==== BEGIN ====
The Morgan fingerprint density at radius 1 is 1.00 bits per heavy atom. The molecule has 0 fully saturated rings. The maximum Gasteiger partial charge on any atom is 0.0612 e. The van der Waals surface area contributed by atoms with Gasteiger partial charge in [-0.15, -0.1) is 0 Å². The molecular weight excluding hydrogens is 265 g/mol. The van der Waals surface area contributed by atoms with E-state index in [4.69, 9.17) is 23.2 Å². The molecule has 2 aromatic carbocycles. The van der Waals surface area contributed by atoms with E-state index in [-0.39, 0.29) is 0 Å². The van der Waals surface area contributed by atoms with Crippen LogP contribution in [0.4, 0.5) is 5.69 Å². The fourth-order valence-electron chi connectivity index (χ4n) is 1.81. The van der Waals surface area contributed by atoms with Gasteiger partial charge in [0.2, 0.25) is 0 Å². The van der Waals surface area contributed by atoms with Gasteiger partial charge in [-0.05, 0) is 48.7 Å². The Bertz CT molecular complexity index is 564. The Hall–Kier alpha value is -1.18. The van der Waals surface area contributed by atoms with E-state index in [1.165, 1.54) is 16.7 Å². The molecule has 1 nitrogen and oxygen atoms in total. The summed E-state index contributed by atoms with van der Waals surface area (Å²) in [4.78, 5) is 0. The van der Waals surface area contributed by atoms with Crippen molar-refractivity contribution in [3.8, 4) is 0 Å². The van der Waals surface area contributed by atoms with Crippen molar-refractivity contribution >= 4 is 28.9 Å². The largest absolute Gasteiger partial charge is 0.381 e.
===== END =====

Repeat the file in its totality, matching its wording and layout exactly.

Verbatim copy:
The Morgan fingerprint density at radius 1 is 1.00 bits per heavy atom. The molecule has 0 fully saturated rings. The maximum Gasteiger partial charge on any atom is 0.0612 e. The van der Waals surface area contributed by atoms with Gasteiger partial charge in [-0.15, -0.1) is 0 Å². The molecular weight excluding hydrogens is 265 g/mol. The van der Waals surface area contributed by atoms with E-state index in [4.69, 9.17) is 23.2 Å². The molecule has 2 aromatic carbocycles. The van der Waals surface area contributed by atoms with E-state index in [-0.39, 0.29) is 0 Å². The van der Waals surface area contributed by atoms with Crippen LogP contribution in [0.4, 0.5) is 5.69 Å². The fourth-order valence-electron chi connectivity index (χ4n) is 1.81. The van der Waals surface area contributed by atoms with Gasteiger partial charge in [0.2, 0.25) is 0 Å². The van der Waals surface area contributed by atoms with Gasteiger partial charge in [-0.05, 0) is 48.7 Å². The Bertz CT molecular complexity index is 564. The Hall–Kier alpha value is -1.18. The van der Waals surface area contributed by atoms with E-state index in [1.165, 1.54) is 16.7 Å². The molecule has 1 nitrogen and oxygen atoms in total. The summed E-state index contributed by atoms with van der Waals surface area (Å²) in [4.78, 5) is 0. The van der Waals surface area contributed by atoms with Crippen molar-refractivity contribution in [3.8, 4) is 0 Å². The van der Waals surface area contributed by atoms with Crippen molar-refractivity contribution >= 4 is 28.9 Å². The largest absolute Gasteiger partial charge is 0.381 e.